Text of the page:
Bodawhpaya was equally active on the domestic front. In 1783, acting on astrological advice, he relocated his royal capital to Amarapura 6 miles west of Ava. To find out his country’s taxable capacity, like the Taungngu Dynasty King Thalun before him, he instituted nation-wide general revenue ‘doomsday’ inquests in 1784 and 1803. Some of these records, written on palm-leaf and mulberry paper, have survived and offer invaluable information on the social and economic conditions of the time. Bodawpaya, at one point of his life, harbored illusions that he was Maitreya, the future Buddha, and expended much of his energy on building pagodas and temples at Sagaing and at Mingun. A later interest in foreign religions led him to allow some Christian missionaries to enter Burma.

U Tin of Mandalay, in his monumental work Konbaungzet Maha ya-zawin-daw-gyi [History of the Konbaung Dynasty], which is based on diaries of the royal court and memoirs and papers kept by the royal princes and ministers, describes the ‘eleven crafts’. The goldsmith’s craft by Konbaung times comprised the setting of jewelry in gold, the beating of gold and gilding, and the weaving of gold thread; blacksmithing included the production of agricultural tools and knives and the forming and making of objects from moulds; wood-turning also included the fashioning of ivory and bone and the making of objects to be lacquered; painting consisted of works in both tempera and gold; masonry included the work of both brick makers and bricklayers; lacquer was divided into those who made plain wares and those who did decorative work; stucco work included makers of mortar as well as molders; wood-carving encompassed both work in relief and in the round. Bronze- and coppersmith, stone sculptors, and polishers of gems continued to be on the list.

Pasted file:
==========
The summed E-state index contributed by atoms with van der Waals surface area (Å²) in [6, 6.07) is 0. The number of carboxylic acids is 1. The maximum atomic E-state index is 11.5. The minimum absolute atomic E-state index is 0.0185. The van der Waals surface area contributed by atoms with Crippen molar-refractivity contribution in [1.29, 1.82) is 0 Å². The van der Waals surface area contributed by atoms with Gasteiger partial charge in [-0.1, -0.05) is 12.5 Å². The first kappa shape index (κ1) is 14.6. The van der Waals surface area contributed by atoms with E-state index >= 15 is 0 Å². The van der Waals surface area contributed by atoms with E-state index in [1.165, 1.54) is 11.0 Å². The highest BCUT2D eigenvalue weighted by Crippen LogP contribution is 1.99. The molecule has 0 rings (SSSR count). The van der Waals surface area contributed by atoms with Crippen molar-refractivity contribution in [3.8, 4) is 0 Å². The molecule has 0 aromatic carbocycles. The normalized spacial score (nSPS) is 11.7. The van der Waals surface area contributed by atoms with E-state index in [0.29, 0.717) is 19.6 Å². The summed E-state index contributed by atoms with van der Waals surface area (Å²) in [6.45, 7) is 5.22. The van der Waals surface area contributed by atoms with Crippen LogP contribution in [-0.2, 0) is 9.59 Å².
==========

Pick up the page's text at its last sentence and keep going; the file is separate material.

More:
He notes that members of these crafts included Indians, Siamese, Talaings (Mon), Shan, Khasis, Burmans, and others in various service units who were under the general jurisdiction of the Minister of the Treasury. Michael Symes, a British envoy who sailed up the Irrawaddy in 1795 to the capital of Amarapura, noted that villages devoted to crafts became more frequent as he approached the city. Each was inhabited for the most part by a particular class of people professing some trade or craft. Individual crafts in the crown service areas were under the supervision of royal officials, such as the Manager of Glass Factories, the Master of Foundries and Forges, the Director of Blacksmiths, the Governor of Goldsmiths, and the Master of Brickfields.145 The official received a royal order specifying what was required. This was then conveyed to subordinates, some of whom were located at the site of manufacture. They supplied the required materials, supervised production, and had the finished product conveyed to the capital. The head of each department had jurisdiction for civil and criminal disputes between employees. Craftsmen continued to be given remuneration for their services in cash and kind.